He also said the group had been more accessible than other national organizations that provide the same service and went further than the Office of the Attorney General’s Open Government Mediation Program.

“I don’t know what having an attorney on staff is like, but that’s what it’s felt like to me,” Whisenhunt said.

UGA transfers lawsuit

Remaining an educational resource, University Spokesperson Greg Trevor said the Clinic will “refer open records/open meetings matters that need direct advocacy and representation to qualified legal professionals or agencies.”

The timing of the refocus coincides with UGA’s decision to transfer the lawsuit filed on behalf of nonprofit Atlanta Community Press Collective and Lucy Parsons Labs against the Atlanta Police Foundation.

The Atlanta Police Foundation, a nonprofit that supports the Atlanta Police Department and works closely with the City of Atlanta, is largely responsible for funding the $90 million Atlanta Public Safety Training Center set for 85 acres of the South River region in DeKalb County.

The suit, now under the wings of a new pro bono attorney, alleges that the foundation failed to respond to open records requests related to the project, dubbed “Cop City” by critics who say it will fuel police brutality and contribute to climate change by destroying a vital forest.

Sam Barnes, researcher with the Atlanta Community Press Collective, said plaintiffs were told about the transfer and that the Clinic would “refine its purview” in an early April meeting, and it was at the request of Bo Rutledge, dean of the UGA School of Law.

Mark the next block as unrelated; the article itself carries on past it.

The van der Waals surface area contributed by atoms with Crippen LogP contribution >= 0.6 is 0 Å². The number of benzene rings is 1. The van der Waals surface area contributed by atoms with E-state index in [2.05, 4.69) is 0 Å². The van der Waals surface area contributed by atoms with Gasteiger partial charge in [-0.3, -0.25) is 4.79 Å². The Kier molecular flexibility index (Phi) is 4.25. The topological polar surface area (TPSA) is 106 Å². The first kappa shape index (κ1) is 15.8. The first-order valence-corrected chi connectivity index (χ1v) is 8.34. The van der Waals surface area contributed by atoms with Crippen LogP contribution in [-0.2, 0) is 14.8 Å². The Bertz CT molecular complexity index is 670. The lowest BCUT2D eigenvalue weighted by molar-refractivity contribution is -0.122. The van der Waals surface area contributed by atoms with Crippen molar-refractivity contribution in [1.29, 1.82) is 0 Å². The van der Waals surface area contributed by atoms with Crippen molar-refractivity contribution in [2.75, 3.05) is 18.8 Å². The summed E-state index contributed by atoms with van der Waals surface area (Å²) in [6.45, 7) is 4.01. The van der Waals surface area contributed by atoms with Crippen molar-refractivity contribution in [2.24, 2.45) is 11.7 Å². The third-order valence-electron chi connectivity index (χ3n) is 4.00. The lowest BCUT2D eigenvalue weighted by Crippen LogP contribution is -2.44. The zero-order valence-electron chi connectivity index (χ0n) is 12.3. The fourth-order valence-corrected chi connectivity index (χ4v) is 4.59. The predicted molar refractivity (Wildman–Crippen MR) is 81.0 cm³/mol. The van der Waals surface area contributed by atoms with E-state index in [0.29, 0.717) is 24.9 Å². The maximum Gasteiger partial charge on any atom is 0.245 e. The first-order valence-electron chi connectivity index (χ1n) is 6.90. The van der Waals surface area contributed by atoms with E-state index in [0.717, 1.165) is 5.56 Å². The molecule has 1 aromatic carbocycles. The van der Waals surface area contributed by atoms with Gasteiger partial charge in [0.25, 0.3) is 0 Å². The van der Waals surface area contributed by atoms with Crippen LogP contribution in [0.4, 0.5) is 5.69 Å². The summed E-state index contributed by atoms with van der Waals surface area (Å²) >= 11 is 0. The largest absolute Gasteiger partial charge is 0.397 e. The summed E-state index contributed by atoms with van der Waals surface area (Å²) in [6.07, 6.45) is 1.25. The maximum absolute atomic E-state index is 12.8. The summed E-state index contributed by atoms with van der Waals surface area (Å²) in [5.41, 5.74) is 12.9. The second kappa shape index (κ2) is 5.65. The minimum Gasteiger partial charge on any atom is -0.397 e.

“I personally have some of my own suspicions on the matter,” Barnes said.

Barnes first requested assistance from the Clinic in fall 2022 after the collective received a “nonparty request” for documents from former Blackhall Studios CEO Ryan Millsap’s attorney, regarding a lawsuit filed by environmental groups that challenged DeKalb County’s swap of parkland with the developer.

With the Clinic’s legal representation, the collective prevailed in the free-press battle.

Necessary step

Barnes continued to seek support from the Clinic in 2023, with calls at least once a week for assistance on open records and open meetings.

It provided guidance to Barnes on entrance to the Capitol when SB63 was being weighed, which has since been signed into law by Gov. Brian Kemp to broaden the scope of offenses requiring cash bail and to prohibit individuals and organizations from posting cash bail more than three times a year, with an exception for bail bondsmen.

Barnes, who uses they/them pronouns, said officials would not grant them a one-day media pass, though it was an open meeting.

“The clinic was very helpful in making sure that happened, and helping me understand what my rights were,” Barnes said.

While the collective is in a better financial position now, Barnes said there was no way for the news organization to afford the level of support the Clinic provided early on, which enabled its work to be what it is today.

Barnes said they have become a better reporter, learning how to negotiate, asserting new knowledge. They began to lean on the group less.